Christian Aussillou, Monochrome Magician
A photographer who focuses mainly on urbanism but sometimes dabbles in nature, and at times even poses as a reporter overseas.
...Christian Aussillou happily leads the an artist’s double life. Though clearly exhibiting a penchant for black and white, he also works with colour. He captures rare moments of exceptional banality. A stalker of moments, Christian Aussillou is no man for snapshots. He constructs his photos meticulously, waiting for hours to achieve the desired effect.
According to him, "we do not take a picture, but we create it”. His work never ceases to amaze, owing to the precision of capture and revelation of the improbable: The Brooklyn Bridge seen only with a single couple, The Vero Dodat Gallery almost deserted, various wild animals or a Deer Fight. Hours of waiting just to get the desired shot ...
Other than the improbability, the artist surprises us by the technical constraints of his works.
Take some of his wide shots for example: in The Brooklyn Bridge, The Vero-Dodat Gallery or The Abandoned Convent 2, we see similar guidelines leading us towards minuscule characters. Observe them … These people are only passing by. Distant silhouettes captured surreptitiously. They are isolated forms that serve as a scale for the gigantism of popular landmarks; emphasising their coldness when abandoned. One or two characters bathed in loneliness call out to the silence that surrounds them.
Through his method of defining lines and frames, Christian Aussillou asserts an aesthetic choice and mastery of his art. By stretching the depth of the field, he invites the viewer to immerse themselves between two diagonals lines that offer a passage. A protective walkway framed by stays and covered by a canopy. Converging lines infinitely meeting those on the ground, at a point located at the center of the composition.
Other compositions, The Square Courtyard of the Louvre, The Louvre, The Map or Abandoned Convent 3 and 4, are built on two reciprocal diagonals; whose lines of flight intersect to create a strong central point. He emphasises a ray of sunlight, in the 20th century style of glass penetration, in the heart of the stone in the Napoleon courtyard of the Louvre (19th century).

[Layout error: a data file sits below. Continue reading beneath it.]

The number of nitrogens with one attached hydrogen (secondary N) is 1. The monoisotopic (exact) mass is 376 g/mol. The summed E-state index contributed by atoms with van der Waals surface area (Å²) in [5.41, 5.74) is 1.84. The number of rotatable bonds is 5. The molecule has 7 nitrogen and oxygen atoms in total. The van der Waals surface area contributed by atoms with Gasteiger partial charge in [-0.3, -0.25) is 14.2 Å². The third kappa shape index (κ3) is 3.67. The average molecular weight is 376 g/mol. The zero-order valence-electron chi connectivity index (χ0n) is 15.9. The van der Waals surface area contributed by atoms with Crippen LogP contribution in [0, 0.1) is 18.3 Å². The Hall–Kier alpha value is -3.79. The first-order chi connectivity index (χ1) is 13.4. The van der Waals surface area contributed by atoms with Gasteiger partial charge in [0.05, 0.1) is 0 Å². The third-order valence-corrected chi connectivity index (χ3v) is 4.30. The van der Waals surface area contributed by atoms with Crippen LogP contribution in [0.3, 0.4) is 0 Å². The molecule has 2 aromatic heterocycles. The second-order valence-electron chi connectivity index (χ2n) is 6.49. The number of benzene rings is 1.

The black and white, contrasting greatly, reinforces the original arrangement of lines and composition, emphasising the perspective. Thanks to this technique and a highly refined style, Christian Aussillou brings to life deserted monuments and allows their souls to speak.
Purity, he also plays with in order to create an effect op'art as in The Vero-Dodat Gallery or The Louis Vuitton Foundation, The Woman with the Bag.
It allows him to perform wonders: The Staircase of the Sagra Familia is transformed into a kind of snail shell, the Butterfly Foundation Louis Vuitton and The Helical Garage - ordinary constructions if any - take the shape of the Chambord staircase and the light of a cathedral. Like a poet, Christian Aussillou particularly appreciates the night, which reveals the deserted places in all their architectural purity, their size and their iciness.
He still manages to surprise us with famously renowned monuments: the Louvre, the Louis Vuitton Foundation, the Brooklyn Bridge, the Sagra Familia and even the Arc de Triomphe or the Eiffel Tower. Customarily fine and slender, pointing towards the sky, he presents it to us as massive, compact, inverted and stunning. Abolishing the border between painting and photography, this aesthete bestows on us an elaborate and poetic vision of the world by boosting it’s soul.
An artist's vision...